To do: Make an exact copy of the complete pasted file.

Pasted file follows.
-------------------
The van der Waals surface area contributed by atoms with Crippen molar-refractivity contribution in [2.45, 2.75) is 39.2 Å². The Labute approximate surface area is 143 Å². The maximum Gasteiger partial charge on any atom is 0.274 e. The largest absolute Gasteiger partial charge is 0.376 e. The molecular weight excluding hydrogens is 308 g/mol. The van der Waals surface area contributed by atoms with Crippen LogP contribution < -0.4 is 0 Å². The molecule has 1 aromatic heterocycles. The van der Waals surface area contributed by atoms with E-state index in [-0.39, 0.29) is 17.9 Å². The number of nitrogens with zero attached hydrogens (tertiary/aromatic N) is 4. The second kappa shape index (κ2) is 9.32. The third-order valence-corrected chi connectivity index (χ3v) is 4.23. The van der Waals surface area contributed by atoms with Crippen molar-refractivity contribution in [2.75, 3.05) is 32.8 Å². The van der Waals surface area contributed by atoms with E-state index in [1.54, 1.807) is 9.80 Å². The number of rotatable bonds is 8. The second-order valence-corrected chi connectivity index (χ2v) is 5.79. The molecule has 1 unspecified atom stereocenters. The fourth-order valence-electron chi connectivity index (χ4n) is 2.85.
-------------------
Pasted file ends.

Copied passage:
The van der Waals surface area contributed by atoms with Crippen molar-refractivity contribution in [2.45, 2.75) is 39.2 Å². The Labute approximate surface area is 143 Å². The maximum Gasteiger partial charge on any atom is 0.274 e. The largest absolute Gasteiger partial charge is 0.376 e. The molecular weight excluding hydrogens is 308 g/mol. The van der Waals surface area contributed by atoms with Crippen LogP contribution < -0.4 is 0 Å². The molecule has 1 aromatic heterocycles. The van der Waals surface area contributed by atoms with E-state index in [-0.39, 0.29) is 17.9 Å². The number of nitrogens with zero attached hydrogens (tertiary/aromatic N) is 4. The second kappa shape index (κ2) is 9.32. The third-order valence-corrected chi connectivity index (χ3v) is 4.23. The van der Waals surface area contributed by atoms with Crippen molar-refractivity contribution in [2.75, 3.05) is 32.8 Å². The van der Waals surface area contributed by atoms with E-state index in [1.54, 1.807) is 9.80 Å². The number of rotatable bonds is 8. The second-order valence-corrected chi connectivity index (χ2v) is 5.79. The molecule has 1 unspecified atom stereocenters. The fourth-order valence-electron chi connectivity index (χ4n) is 2.85.